Living in the Arctic as a female traveler
Are you feeling adventurous? Maybe you're looking for a new place to add to your bucket list. We are here to help you!
Greether's mission is to help more women feel safe traveling the world by connecting them to local Greeters they can book to navigate destinations easier. And here we have another very interesting story to share with you! Erika Mokry tells us about what it is like to live in the Arctic Circle and how her journey began. ⛄
Hola! I'm Erika, a Spanish hairdresser with a bad case of wanderlust. I lived in various parts of Spain, 3 years in Australia and now I'm living a dream in Northern Norway. I visited around 15 countries in 5 years. I had been thinking about going to Northern Norway for a long time and I decided to make it come true...
Preparing for the trip:
Flights + accommodation + job?
What can't I miss in my suitcase to live in the arctic?
A lot of thermal and wool clothes and socks
During the winter spikes for the boots (The ground is slippery from ice)
Snow boots / pants
scarfs, hats and mittens ( they keep your hands warmer than gloves)
the rest is your choice, toiletries and personal belongings.
I arrived to Tromsø airport during the polar night and I couldn't believe that I was there. It was looking like the north pole, there was snow everywhere and the landscape was completely white.
I took the public transport from there to the center.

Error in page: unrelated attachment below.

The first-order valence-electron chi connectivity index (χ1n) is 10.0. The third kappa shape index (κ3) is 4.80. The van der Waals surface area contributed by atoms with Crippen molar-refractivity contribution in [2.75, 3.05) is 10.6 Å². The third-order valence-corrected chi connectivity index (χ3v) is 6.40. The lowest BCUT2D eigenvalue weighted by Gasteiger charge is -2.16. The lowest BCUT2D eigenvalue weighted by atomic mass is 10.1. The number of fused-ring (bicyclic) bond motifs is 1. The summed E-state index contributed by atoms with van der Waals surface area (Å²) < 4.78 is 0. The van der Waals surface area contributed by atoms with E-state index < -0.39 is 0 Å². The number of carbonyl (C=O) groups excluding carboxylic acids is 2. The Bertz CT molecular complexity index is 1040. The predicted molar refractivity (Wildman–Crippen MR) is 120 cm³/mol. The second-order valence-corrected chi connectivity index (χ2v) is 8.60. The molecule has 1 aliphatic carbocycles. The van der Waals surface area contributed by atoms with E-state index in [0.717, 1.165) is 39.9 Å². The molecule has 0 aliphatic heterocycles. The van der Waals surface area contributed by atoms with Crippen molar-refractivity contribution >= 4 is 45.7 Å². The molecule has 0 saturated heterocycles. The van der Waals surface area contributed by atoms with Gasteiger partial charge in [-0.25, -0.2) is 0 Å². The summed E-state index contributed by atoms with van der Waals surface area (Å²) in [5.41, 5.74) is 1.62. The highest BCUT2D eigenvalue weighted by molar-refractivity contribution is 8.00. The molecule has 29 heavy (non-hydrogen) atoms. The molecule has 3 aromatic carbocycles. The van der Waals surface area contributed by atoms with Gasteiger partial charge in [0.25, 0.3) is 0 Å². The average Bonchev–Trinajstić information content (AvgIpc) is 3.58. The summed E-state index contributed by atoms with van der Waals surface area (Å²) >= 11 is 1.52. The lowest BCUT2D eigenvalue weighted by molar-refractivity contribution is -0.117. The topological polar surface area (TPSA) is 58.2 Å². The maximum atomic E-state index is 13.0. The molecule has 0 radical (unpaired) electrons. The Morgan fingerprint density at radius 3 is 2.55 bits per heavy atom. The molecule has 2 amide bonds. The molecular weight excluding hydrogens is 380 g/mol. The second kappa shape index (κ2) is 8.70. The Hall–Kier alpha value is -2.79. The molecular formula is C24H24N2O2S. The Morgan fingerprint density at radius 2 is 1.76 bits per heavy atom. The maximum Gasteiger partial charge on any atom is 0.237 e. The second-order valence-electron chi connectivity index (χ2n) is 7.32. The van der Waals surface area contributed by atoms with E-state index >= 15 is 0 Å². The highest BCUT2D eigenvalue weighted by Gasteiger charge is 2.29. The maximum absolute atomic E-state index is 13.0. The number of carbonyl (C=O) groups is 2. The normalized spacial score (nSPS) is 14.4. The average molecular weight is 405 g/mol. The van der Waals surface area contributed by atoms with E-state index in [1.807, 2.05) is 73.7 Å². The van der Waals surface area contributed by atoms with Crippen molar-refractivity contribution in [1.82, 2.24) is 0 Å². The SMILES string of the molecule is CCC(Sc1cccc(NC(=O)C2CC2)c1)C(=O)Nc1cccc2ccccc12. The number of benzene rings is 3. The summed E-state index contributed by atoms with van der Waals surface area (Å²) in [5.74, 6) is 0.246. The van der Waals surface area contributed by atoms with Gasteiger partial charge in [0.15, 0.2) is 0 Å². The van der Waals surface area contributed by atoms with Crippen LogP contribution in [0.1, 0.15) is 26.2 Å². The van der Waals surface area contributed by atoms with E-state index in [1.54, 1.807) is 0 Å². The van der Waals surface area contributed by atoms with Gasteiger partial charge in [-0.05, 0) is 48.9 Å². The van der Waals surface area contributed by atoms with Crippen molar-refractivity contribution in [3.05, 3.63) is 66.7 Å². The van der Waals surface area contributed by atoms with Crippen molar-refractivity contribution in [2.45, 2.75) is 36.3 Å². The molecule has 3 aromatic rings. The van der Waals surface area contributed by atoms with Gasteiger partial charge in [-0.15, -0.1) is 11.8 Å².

When arrived to my hostel I left my luggage in the hostel and I went out sightseeing.
What you can't miss in Tromsø?
Sherpatrappa: My favorite, it's a mountain where you can see the entire city of Tromsø, the views are incredible, you can walk up for free when there isn't much snow or paying for the cable car.
Walk around the city center
Try the local food in a restaurant called “Full Steam Tromsø”.
See the Northern lights from Prestvannet Lake
Cross the tromsø bridge.
Book a sauna and jump into the arctic water in the harbor.
After 4 amazing days sightseeing in Tromsø I took a ferry to a more remote area 2 hours from Tromsø to start working in the real arctic place where people have almost more snowmobiles than cars and the daily activities in winter are cross country skiing, snowshoeing, skiing, snowboarding and sled.
I'm living in a Mountain with local people and taking care of 14 dog sledding huskies, feeding them, cleaning their cages, walking the dogs, chopping wood,digging the snow, helping to train the dogs and get them ready with harness and doing dog sledding tours.
I learned how to chop wood and how to make a bonfire.
I went snowshoeing, I drove the snowmobile and the ATV, sled, see the Northern lights almost every night.
I tried local food and I found out that Norwegian people love boiled potatoes.
We have an amazing landscape of senja ( a very famous island) also Lofoten is not that far from here.
I live on a farm with a local family but I also have my space, all the basement of the house is for me and I have time to do whatever I want like trying to learn a little Norwegian or learn to play the guitar.
This is so special and I feel like I'm living in a dream.
What do I think about greeter?
It is an incredible way to start a trip, meeting local people who show you the secret places where only locals go, or restaurants where they eat.
For people who want to travel but have no one with whom and do not want to travel alone, it gives them the opportunity to meet someone on arrival.
You also feel safer with a Greeter who can show you the safest and least safe areas of the city and where not to go.
Also it's very fun and and it is all advantages, maybe you can even learn a little of their language at the destination, so relax and enjoy your trip!